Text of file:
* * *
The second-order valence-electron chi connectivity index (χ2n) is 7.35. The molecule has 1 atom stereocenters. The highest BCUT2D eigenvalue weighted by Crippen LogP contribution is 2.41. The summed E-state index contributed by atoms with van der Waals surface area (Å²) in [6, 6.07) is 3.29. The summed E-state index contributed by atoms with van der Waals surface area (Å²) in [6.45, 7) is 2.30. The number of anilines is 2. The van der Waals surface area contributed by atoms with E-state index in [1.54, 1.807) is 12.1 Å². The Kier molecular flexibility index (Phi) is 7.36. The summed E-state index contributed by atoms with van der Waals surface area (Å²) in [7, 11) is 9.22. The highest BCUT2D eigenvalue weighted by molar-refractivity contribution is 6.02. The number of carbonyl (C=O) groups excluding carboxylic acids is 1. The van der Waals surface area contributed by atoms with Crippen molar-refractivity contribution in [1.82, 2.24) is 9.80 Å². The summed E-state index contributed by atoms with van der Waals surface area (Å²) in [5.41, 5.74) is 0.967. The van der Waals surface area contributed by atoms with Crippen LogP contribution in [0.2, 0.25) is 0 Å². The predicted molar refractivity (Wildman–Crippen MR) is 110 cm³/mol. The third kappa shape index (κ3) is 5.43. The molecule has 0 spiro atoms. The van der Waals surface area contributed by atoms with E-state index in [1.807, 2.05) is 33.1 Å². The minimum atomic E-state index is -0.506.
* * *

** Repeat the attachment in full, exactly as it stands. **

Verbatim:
The second-order valence-electron chi connectivity index (χ2n) is 7.35. The molecule has 1 atom stereocenters. The highest BCUT2D eigenvalue weighted by Crippen LogP contribution is 2.41. The summed E-state index contributed by atoms with van der Waals surface area (Å²) in [6, 6.07) is 3.29. The summed E-state index contributed by atoms with van der Waals surface area (Å²) in [6.45, 7) is 2.30. The number of anilines is 2. The van der Waals surface area contributed by atoms with E-state index in [1.54, 1.807) is 12.1 Å². The Kier molecular flexibility index (Phi) is 7.36. The summed E-state index contributed by atoms with van der Waals surface area (Å²) in [7, 11) is 9.22. The highest BCUT2D eigenvalue weighted by molar-refractivity contribution is 6.02. The number of carbonyl (C=O) groups excluding carboxylic acids is 1. The van der Waals surface area contributed by atoms with Crippen molar-refractivity contribution in [1.82, 2.24) is 9.80 Å². The summed E-state index contributed by atoms with van der Waals surface area (Å²) in [5.41, 5.74) is 0.967. The van der Waals surface area contributed by atoms with Crippen LogP contribution in [0.2, 0.25) is 0 Å². The predicted molar refractivity (Wildman–Crippen MR) is 110 cm³/mol. The third kappa shape index (κ3) is 5.43. The molecule has 0 spiro atoms. The van der Waals surface area contributed by atoms with E-state index in [1.807, 2.05) is 33.1 Å². The minimum atomic E-state index is -0.506.